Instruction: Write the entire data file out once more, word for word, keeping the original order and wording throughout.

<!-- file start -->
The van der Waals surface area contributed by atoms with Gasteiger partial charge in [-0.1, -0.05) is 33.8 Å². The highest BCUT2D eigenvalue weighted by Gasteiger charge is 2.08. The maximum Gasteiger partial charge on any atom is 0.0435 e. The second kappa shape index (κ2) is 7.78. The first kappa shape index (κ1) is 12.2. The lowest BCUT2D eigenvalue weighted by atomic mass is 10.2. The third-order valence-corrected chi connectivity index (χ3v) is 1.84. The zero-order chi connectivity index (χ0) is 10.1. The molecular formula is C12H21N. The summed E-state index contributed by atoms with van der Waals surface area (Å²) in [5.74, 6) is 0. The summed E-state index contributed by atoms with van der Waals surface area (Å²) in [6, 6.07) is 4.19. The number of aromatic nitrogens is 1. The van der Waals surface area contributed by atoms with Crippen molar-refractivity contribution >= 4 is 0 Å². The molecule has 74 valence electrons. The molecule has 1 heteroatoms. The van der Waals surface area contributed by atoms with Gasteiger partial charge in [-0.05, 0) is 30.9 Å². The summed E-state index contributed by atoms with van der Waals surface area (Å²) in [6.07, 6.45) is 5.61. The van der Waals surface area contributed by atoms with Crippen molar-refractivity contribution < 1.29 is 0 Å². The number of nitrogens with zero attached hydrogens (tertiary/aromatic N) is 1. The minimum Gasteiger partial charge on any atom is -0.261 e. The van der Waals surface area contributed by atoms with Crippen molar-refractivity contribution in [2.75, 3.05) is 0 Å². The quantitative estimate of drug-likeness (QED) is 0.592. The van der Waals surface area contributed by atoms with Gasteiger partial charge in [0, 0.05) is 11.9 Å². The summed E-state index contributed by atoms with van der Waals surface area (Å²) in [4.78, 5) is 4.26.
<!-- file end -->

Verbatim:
The van der Waals surface area contributed by atoms with Gasteiger partial charge in [-0.1, -0.05) is 33.8 Å². The highest BCUT2D eigenvalue weighted by Gasteiger charge is 2.08. The maximum Gasteiger partial charge on any atom is 0.0435 e. The second kappa shape index (κ2) is 7.78. The first kappa shape index (κ1) is 12.2. The lowest BCUT2D eigenvalue weighted by atomic mass is 10.2. The third-order valence-corrected chi connectivity index (χ3v) is 1.84. The zero-order chi connectivity index (χ0) is 10.1. The molecular formula is C12H21N. The summed E-state index contributed by atoms with van der Waals surface area (Å²) in [5.74, 6) is 0. The summed E-state index contributed by atoms with van der Waals surface area (Å²) in [6, 6.07) is 4.19. The number of aromatic nitrogens is 1. The van der Waals surface area contributed by atoms with Crippen molar-refractivity contribution >= 4 is 0 Å². The molecule has 74 valence electrons. The molecule has 1 heteroatoms. The van der Waals surface area contributed by atoms with Gasteiger partial charge in [-0.05, 0) is 30.9 Å². The summed E-state index contributed by atoms with van der Waals surface area (Å²) in [6.07, 6.45) is 5.61. The van der Waals surface area contributed by atoms with Crippen molar-refractivity contribution < 1.29 is 0 Å². The number of nitrogens with zero attached hydrogens (tertiary/aromatic N) is 1. The minimum Gasteiger partial charge on any atom is -0.261 e. The van der Waals surface area contributed by atoms with Crippen molar-refractivity contribution in [2.75, 3.05) is 0 Å². The quantitative estimate of drug-likeness (QED) is 0.592. The van der Waals surface area contributed by atoms with Gasteiger partial charge in [0, 0.05) is 11.9 Å². The summed E-state index contributed by atoms with van der Waals surface area (Å²) in [4.78, 5) is 4.26.